By Makutu Manneh
Sheriff Sallah, a native of Raniru in Sami Constituency about 240 kilometers from the capital, Banjul, has detailed the ordeal his village goes through due to persistent armed robbery and attacks they encounter in their community.
The young native of Raniru expressed this concern during the President’s meet the people’s tour.
Sallah said armed robbers attacked businessmen and merchants in their village annually. He said they are always in fear because they do not know when the attackers would strike.
“The dwellers of Raniru are in constant fear due to attacks on our business men annually. When these robbers attack, we keep calm because we cannot fight back since they are armed because they come with guns,” he said. “We are asking the government to come to our aid, hearing guns in our village is scary.”
Sillah also said security is limited in their community and that it is always a problem for the police to reach there on time when an attack takes place. Poor network connection is another issue he said was a concern.
“When we call the police before they arrive, these people are gone and that is due to the bad road network” he said.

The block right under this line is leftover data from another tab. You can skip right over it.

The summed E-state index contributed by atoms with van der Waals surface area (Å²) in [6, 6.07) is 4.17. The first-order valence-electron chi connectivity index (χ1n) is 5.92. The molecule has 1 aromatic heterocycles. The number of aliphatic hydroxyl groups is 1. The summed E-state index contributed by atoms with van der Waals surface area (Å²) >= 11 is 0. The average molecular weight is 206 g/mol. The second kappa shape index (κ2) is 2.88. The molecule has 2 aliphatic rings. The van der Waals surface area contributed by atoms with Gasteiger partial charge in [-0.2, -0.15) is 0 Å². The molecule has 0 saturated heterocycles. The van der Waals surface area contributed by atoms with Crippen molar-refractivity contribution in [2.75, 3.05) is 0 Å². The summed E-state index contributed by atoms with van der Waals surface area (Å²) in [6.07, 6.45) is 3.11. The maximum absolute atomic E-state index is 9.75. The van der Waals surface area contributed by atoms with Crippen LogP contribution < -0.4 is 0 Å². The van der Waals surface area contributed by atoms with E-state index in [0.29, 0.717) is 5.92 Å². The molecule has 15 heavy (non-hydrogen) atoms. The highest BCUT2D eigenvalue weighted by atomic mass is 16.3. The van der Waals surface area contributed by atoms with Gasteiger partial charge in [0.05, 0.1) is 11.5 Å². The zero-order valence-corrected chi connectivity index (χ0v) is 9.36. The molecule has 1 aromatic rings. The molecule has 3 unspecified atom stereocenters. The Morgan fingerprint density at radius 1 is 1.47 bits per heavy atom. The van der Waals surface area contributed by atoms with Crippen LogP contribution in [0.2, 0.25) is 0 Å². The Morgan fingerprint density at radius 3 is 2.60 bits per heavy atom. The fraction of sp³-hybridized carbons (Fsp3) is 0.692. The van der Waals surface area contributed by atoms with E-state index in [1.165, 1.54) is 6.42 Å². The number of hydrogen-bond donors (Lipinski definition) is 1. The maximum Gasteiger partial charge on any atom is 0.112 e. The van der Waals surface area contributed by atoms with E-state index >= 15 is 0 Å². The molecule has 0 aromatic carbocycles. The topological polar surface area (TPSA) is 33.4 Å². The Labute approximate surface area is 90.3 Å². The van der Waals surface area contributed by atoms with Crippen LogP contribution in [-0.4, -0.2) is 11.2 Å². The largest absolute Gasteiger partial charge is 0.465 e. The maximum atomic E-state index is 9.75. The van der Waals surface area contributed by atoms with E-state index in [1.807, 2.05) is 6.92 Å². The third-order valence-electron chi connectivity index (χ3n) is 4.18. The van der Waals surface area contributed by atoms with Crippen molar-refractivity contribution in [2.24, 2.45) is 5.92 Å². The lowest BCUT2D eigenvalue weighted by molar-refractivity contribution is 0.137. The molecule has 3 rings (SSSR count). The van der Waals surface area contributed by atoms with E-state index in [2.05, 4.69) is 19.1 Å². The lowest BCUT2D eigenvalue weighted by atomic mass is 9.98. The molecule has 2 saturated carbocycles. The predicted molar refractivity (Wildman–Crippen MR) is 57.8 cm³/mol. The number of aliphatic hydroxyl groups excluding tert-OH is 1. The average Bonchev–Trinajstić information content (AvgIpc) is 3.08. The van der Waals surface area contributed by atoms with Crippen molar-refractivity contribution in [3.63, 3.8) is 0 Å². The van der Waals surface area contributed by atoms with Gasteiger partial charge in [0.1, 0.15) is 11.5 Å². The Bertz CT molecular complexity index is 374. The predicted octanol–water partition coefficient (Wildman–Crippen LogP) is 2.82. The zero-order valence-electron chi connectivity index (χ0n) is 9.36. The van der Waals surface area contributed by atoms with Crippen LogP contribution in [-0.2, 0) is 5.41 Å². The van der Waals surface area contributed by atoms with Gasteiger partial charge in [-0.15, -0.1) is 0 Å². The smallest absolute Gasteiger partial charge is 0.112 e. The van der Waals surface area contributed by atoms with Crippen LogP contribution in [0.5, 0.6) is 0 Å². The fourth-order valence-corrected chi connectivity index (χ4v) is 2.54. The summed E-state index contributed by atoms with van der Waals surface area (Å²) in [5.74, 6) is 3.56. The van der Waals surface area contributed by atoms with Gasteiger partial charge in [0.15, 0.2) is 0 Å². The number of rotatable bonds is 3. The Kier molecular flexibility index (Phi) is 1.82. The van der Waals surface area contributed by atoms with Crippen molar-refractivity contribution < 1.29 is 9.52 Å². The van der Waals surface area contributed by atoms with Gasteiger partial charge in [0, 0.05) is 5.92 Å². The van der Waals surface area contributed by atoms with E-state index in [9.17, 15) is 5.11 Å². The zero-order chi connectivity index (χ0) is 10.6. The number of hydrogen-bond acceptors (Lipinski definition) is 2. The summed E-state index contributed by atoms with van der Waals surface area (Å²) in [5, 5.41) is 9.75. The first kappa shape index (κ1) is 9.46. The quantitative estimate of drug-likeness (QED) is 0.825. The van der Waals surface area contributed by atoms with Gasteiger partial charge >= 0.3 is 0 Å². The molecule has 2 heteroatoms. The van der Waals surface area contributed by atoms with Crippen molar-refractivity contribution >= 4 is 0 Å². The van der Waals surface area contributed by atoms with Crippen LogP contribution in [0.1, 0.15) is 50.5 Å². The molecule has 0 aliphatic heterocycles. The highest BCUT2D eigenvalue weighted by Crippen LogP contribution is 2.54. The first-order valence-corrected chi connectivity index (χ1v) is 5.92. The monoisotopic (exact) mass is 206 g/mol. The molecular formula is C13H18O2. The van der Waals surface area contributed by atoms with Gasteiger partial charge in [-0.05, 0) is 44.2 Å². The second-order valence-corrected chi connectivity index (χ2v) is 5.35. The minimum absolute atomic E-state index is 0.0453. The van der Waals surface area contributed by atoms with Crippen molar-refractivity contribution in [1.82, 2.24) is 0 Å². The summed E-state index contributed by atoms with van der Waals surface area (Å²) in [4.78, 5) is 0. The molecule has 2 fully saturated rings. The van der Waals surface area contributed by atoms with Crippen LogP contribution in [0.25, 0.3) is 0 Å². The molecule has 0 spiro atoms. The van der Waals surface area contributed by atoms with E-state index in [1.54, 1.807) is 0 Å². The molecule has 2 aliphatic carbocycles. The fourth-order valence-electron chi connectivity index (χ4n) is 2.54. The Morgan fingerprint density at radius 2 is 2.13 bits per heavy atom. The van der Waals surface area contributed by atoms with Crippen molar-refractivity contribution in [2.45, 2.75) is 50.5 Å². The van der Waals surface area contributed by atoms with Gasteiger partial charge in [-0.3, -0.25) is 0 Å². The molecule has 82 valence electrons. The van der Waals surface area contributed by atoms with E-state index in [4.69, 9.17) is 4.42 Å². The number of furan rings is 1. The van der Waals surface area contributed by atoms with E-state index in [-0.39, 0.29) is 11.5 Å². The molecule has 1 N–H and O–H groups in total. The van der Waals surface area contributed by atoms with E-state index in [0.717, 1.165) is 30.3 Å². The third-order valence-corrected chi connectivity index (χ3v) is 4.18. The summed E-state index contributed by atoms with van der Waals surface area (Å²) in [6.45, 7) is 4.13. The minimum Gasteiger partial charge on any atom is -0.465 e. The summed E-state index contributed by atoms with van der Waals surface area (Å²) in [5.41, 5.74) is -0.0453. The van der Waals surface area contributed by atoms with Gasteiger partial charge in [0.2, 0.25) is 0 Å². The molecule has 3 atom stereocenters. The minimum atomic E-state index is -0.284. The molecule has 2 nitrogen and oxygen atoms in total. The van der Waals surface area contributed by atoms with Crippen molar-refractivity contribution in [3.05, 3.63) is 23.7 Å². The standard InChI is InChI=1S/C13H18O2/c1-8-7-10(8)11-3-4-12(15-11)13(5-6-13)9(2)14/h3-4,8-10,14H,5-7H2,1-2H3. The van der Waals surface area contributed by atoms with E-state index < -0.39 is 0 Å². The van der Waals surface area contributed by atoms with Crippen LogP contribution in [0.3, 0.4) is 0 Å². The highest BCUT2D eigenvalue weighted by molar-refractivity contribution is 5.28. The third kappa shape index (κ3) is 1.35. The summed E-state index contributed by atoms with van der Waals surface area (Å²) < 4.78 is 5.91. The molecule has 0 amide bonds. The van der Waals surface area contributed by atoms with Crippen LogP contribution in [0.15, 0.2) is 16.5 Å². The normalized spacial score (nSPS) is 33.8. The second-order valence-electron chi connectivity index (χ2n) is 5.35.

To him, the village needs a police post to help them get rid of the robbers.
Mr. Sillah also revealed other concerns that their village is grappling with.
He said the village is also battling with inadequate clean and safe drinking water, saying their women fetch their daily water from an estimated well of 65 meters deep.
“We appeal to the government to provide us with a borehole for safe drinking water,” he said.
Sillah said another constraint they face is the lack of a polling station in their village, as they have to walk to another village to cast their votes.
“Some voters find it difficult or even impossible to travel to the next village to cast their votes,” he said.
He said the village has decided not to vote again if they don’t have a polling station at their village. Thus, he said they are calling on the Independent Electoral Commission (IEC) to come to their rescue so that every eligible voter in their community exercises their franchise.
Sallah also talked about how women suffer in their gardens to have access to water.
In responding to these concerns, President Barrow told them that their concerns have been noted.
“I have consulted the minister of works,” he said.
The Minister of Local Government and Lands, Musa Drammeh, said they will build a borehole for the village.
Drammeh said the project can even be extended to bringing taps in the village, adding that the Minister of Agriculture will establish a garden for the women of the community.
He also told the villagers that they will do their best to assist them with a polling station.